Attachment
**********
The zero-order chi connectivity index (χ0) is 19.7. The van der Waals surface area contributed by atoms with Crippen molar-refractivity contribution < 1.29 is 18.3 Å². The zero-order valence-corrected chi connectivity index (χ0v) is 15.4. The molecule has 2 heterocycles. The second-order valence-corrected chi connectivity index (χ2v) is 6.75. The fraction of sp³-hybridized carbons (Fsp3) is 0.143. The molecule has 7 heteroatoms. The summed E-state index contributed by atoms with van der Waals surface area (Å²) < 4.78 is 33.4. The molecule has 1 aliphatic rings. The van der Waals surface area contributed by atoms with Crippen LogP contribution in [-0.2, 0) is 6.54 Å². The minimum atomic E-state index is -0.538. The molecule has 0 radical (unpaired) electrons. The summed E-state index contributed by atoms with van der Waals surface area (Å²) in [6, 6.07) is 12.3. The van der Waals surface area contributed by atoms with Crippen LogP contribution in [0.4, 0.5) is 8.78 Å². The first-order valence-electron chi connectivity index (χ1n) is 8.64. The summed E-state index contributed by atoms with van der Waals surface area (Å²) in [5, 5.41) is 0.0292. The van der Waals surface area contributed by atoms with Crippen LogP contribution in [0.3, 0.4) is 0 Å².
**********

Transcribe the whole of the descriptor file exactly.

The zero-order chi connectivity index (χ0) is 19.7. The van der Waals surface area contributed by atoms with Crippen molar-refractivity contribution < 1.29 is 18.3 Å². The zero-order valence-corrected chi connectivity index (χ0v) is 15.4. The molecule has 2 heterocycles. The second-order valence-corrected chi connectivity index (χ2v) is 6.75. The fraction of sp³-hybridized carbons (Fsp3) is 0.143. The molecule has 7 heteroatoms. The summed E-state index contributed by atoms with van der Waals surface area (Å²) < 4.78 is 33.4. The molecule has 1 aliphatic rings. The van der Waals surface area contributed by atoms with Crippen LogP contribution in [-0.2, 0) is 6.54 Å². The minimum atomic E-state index is -0.538. The molecule has 0 radical (unpaired) electrons. The summed E-state index contributed by atoms with van der Waals surface area (Å²) in [6, 6.07) is 12.3. The van der Waals surface area contributed by atoms with Crippen LogP contribution in [0.4, 0.5) is 8.78 Å². The first-order valence-electron chi connectivity index (χ1n) is 8.64. The summed E-state index contributed by atoms with van der Waals surface area (Å²) in [5, 5.41) is 0.0292. The van der Waals surface area contributed by atoms with Crippen LogP contribution in [0.3, 0.4) is 0 Å².